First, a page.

We last saw Clint Eastwood’s Mystic River in Melbourne, when we were visiting there about four years ago. It’s a powerful and disturbing movie that keeps on uncovering more layers just when you think you’ve got it sussed out. The acting is uniformly superb, especially amongst the three male leads, Sean Penn, Tim Robbins and Kevin Bacon, and the two wives: Laura Linney and Marcia Gay Harden.. With a kind of gritty almost documentary look to the photography, none of the actors are allowed to look like ‘film stars’; every crease and crevice in their faces is visible.
I don’t know why it’s such a moving film, considering that it’s violent and has a murderer at its heart, paedophilia as one of its subject matters, petty criminals acting as though they’re pillars of society, a wife who dobs her husband in and another wife who turns out to have an incredibly warped view of morality - and policemen who can’t pin down at least two murders because they’ve been so well covered. And then there’s the ongoing silent phone calls from Bacon’s wife, which becomes the only thing to be resolved by the end of the movie. (The murders and murderers are resolved but not at all comfortably.)
Somehow Eastwood makes us have sympathy for these people: Penn’s attempts to repress his sorrow for his daughter, the way Robbins has the incident from his childhood hanging over his whole life, Bacon’s disillusionment with his job. It’s a man’s film, about tough men, but it’s not a blokey one. There are genuine tears aplenty. These are tragic characters fit to stand alongside some of the great tragic characters of famous dramas. They may not be as articulate, but their sorrows and pains are as deep.
Curiously Laura Linney appeared in the film that followed Mystic River on TV last night. It was an odd piece called You Can Count On Me, and somehow, in spite of excellent acting from Linney, Mark Ruffalo, Matthew Broderick and yet another of the Culkin clan - Rory – it never really took off. It was hard to figure what writer/director Kenneth Lonergan was trying to do. It’s billed as a comedy, but it’s seldom laugh-out-loud funny, in spite of some humorous scenes. Lonergan himself appears as a priest in it, and it’s hard to tell whether we’re supposed to take the guy seriously or see him as a bit of a fraud.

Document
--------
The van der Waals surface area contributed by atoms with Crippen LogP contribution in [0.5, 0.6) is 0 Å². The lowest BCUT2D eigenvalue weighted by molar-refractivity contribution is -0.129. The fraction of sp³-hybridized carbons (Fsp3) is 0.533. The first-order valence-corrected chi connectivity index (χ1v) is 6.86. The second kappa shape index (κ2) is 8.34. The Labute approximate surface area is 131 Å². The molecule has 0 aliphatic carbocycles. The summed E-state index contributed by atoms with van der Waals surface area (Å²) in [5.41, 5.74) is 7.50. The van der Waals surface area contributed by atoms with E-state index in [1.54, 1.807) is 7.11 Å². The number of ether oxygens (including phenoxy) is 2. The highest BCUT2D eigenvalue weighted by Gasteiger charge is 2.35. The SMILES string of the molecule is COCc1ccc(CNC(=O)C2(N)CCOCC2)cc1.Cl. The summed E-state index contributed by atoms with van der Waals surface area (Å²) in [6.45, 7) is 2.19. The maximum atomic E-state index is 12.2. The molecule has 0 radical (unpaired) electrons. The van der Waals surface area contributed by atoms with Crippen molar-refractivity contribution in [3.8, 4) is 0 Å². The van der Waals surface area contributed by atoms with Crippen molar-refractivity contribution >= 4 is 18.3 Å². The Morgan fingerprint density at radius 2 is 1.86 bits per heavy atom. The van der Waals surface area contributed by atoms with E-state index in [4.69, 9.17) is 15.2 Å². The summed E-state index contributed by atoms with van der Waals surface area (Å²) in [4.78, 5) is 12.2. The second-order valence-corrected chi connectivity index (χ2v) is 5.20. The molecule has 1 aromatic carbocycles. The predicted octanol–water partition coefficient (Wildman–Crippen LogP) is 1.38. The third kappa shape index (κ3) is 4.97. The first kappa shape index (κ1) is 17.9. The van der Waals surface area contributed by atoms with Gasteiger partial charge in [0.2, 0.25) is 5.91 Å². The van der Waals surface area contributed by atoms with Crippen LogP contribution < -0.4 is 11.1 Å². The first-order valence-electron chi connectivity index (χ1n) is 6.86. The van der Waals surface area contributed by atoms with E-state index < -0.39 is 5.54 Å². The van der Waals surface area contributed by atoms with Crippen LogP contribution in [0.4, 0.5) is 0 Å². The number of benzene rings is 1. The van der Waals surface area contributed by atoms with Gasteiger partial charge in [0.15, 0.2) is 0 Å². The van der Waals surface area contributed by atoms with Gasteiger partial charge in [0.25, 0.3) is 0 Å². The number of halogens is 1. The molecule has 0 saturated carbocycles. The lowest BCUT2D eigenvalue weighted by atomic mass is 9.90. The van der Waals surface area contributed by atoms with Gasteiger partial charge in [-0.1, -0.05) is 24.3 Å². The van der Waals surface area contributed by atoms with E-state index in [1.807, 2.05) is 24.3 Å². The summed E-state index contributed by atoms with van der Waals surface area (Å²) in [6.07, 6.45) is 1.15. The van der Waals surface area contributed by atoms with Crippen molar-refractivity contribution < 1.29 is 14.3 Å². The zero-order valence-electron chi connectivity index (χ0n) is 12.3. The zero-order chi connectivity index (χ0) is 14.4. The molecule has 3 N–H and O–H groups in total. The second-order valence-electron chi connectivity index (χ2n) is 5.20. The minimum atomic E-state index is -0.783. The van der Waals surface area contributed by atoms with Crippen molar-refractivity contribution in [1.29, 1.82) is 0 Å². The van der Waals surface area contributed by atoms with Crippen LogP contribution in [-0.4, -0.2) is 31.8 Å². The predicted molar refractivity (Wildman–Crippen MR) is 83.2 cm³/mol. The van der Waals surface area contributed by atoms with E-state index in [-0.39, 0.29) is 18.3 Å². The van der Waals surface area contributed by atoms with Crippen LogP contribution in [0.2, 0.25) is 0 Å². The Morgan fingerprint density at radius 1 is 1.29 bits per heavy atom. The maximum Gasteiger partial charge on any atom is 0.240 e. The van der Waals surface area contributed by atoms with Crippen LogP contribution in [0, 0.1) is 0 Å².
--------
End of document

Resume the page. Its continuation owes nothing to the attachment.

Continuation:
Linney’s character accuses her somewhat shiftless brother of hypocrisy, but this comes oddly out of her mouth when she’s having it off with the boss, and her boyfriend, and telling lies to her child and brother. We never quite know what to make of her: does she know what she wants and can’t find it, or is she just confused. Perhaps her brother is the one who’s really alive by contrast? None of these things are clear enough to make sense for the viewer.
Leonard Maltin calls it ‘a wonderful comedy-drama about the peccadilloes of sibling relationships, the workplace, and life in general, sparked by great performances and an unusually perceptive script.’ Ebert calls it one of the best movies of the year, saying that it’s rare ‘for the director to be more fascinated by the process than the outcome.’ Unfortunately while that might be fair enough, it’s very unsatisfying for the audience, and the lack of any sort of denouement leaves the viewers up in the air.
Salon.com gets closer to how I felt about the movie: ‘All the praise being heaped on "You Can Count on Me," the filmmaking debut of New York playwright Kenneth Lonergan, may say more about the tepid state of American cinema in 2000 than about this wry, modestly appealing small-town drama.’
It could have been a good comedy; instead it shifts back and forth between serious drama and hurts, and never quite makes up its mind where it wants to wind up.